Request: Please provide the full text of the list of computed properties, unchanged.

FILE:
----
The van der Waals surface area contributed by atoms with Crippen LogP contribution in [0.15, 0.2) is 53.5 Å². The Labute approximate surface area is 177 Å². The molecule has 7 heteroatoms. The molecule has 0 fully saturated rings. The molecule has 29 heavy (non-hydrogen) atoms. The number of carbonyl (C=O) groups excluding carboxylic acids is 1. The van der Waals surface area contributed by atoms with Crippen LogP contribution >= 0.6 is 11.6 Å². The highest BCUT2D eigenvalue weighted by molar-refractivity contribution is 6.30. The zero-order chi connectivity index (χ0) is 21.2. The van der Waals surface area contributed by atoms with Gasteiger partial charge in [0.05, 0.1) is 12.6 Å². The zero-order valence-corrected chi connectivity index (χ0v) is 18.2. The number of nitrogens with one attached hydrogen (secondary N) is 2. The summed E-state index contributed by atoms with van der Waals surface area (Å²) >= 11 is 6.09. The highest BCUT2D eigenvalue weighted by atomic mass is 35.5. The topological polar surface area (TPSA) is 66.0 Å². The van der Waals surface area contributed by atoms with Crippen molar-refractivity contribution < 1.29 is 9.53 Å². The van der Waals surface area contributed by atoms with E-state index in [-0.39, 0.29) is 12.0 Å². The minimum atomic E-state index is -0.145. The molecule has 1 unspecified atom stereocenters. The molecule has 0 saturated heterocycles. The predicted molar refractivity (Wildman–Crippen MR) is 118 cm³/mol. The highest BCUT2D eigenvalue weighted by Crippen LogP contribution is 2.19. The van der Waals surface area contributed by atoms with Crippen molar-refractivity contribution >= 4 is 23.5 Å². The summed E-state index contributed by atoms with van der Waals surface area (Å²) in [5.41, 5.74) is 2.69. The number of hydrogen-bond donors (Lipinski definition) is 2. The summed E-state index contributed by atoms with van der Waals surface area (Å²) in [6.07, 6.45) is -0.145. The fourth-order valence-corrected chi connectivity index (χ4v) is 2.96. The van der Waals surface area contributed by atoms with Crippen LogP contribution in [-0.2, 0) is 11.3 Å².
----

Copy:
The van der Waals surface area contributed by atoms with Crippen LogP contribution in [0.15, 0.2) is 53.5 Å². The Labute approximate surface area is 177 Å². The molecule has 7 heteroatoms. The molecule has 0 fully saturated rings. The molecule has 29 heavy (non-hydrogen) atoms. The number of carbonyl (C=O) groups excluding carboxylic acids is 1. The van der Waals surface area contributed by atoms with Crippen LogP contribution >= 0.6 is 11.6 Å². The highest BCUT2D eigenvalue weighted by molar-refractivity contribution is 6.30. The zero-order chi connectivity index (χ0) is 21.2. The van der Waals surface area contributed by atoms with Gasteiger partial charge in [0.05, 0.1) is 12.6 Å². The zero-order valence-corrected chi connectivity index (χ0v) is 18.2. The number of nitrogens with one attached hydrogen (secondary N) is 2. The summed E-state index contributed by atoms with van der Waals surface area (Å²) >= 11 is 6.09. The highest BCUT2D eigenvalue weighted by atomic mass is 35.5. The topological polar surface area (TPSA) is 66.0 Å². The van der Waals surface area contributed by atoms with Crippen molar-refractivity contribution < 1.29 is 9.53 Å². The van der Waals surface area contributed by atoms with E-state index in [-0.39, 0.29) is 12.0 Å². The minimum atomic E-state index is -0.145. The molecule has 1 unspecified atom stereocenters. The molecule has 0 saturated heterocycles. The predicted molar refractivity (Wildman–Crippen MR) is 118 cm³/mol. The highest BCUT2D eigenvalue weighted by Crippen LogP contribution is 2.19. The van der Waals surface area contributed by atoms with Crippen molar-refractivity contribution >= 4 is 23.5 Å². The summed E-state index contributed by atoms with van der Waals surface area (Å²) in [5.41, 5.74) is 2.69. The number of hydrogen-bond donors (Lipinski definition) is 2. The summed E-state index contributed by atoms with van der Waals surface area (Å²) in [6.07, 6.45) is -0.145. The fourth-order valence-corrected chi connectivity index (χ4v) is 2.96. The van der Waals surface area contributed by atoms with Crippen LogP contribution in [-0.2, 0) is 11.3 Å².